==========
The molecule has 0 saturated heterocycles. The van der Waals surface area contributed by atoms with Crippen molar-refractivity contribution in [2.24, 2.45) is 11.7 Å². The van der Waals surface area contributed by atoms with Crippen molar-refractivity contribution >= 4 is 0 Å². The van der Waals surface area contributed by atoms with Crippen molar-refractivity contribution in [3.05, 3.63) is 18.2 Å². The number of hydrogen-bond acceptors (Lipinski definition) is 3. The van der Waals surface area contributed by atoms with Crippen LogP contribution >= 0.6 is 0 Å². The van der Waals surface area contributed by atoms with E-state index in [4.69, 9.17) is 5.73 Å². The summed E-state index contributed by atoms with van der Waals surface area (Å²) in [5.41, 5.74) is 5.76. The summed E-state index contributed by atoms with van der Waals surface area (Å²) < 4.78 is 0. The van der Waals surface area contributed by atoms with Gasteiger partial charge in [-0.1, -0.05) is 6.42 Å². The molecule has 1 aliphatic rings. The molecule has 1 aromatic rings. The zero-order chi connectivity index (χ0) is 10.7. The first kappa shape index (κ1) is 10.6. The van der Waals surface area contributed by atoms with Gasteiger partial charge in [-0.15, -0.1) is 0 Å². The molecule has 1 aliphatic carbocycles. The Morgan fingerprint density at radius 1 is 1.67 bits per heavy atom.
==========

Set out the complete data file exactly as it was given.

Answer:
The molecule has 0 saturated heterocycles. The van der Waals surface area contributed by atoms with Crippen molar-refractivity contribution in [2.24, 2.45) is 11.7 Å². The van der Waals surface area contributed by atoms with Crippen molar-refractivity contribution >= 4 is 0 Å². The van der Waals surface area contributed by atoms with Crippen molar-refractivity contribution in [3.05, 3.63) is 18.2 Å². The number of hydrogen-bond acceptors (Lipinski definition) is 3. The van der Waals surface area contributed by atoms with Crippen LogP contribution >= 0.6 is 0 Å². The van der Waals surface area contributed by atoms with E-state index in [4.69, 9.17) is 5.73 Å². The summed E-state index contributed by atoms with van der Waals surface area (Å²) in [5.41, 5.74) is 5.76. The summed E-state index contributed by atoms with van der Waals surface area (Å²) < 4.78 is 0. The van der Waals surface area contributed by atoms with Gasteiger partial charge in [-0.1, -0.05) is 6.42 Å². The molecule has 1 aliphatic rings. The molecule has 1 aromatic rings. The zero-order chi connectivity index (χ0) is 10.7. The first kappa shape index (κ1) is 10.6. The van der Waals surface area contributed by atoms with Gasteiger partial charge in [-0.15, -0.1) is 0 Å². The molecule has 1 aliphatic carbocycles. The Morgan fingerprint density at radius 1 is 1.67 bits per heavy atom.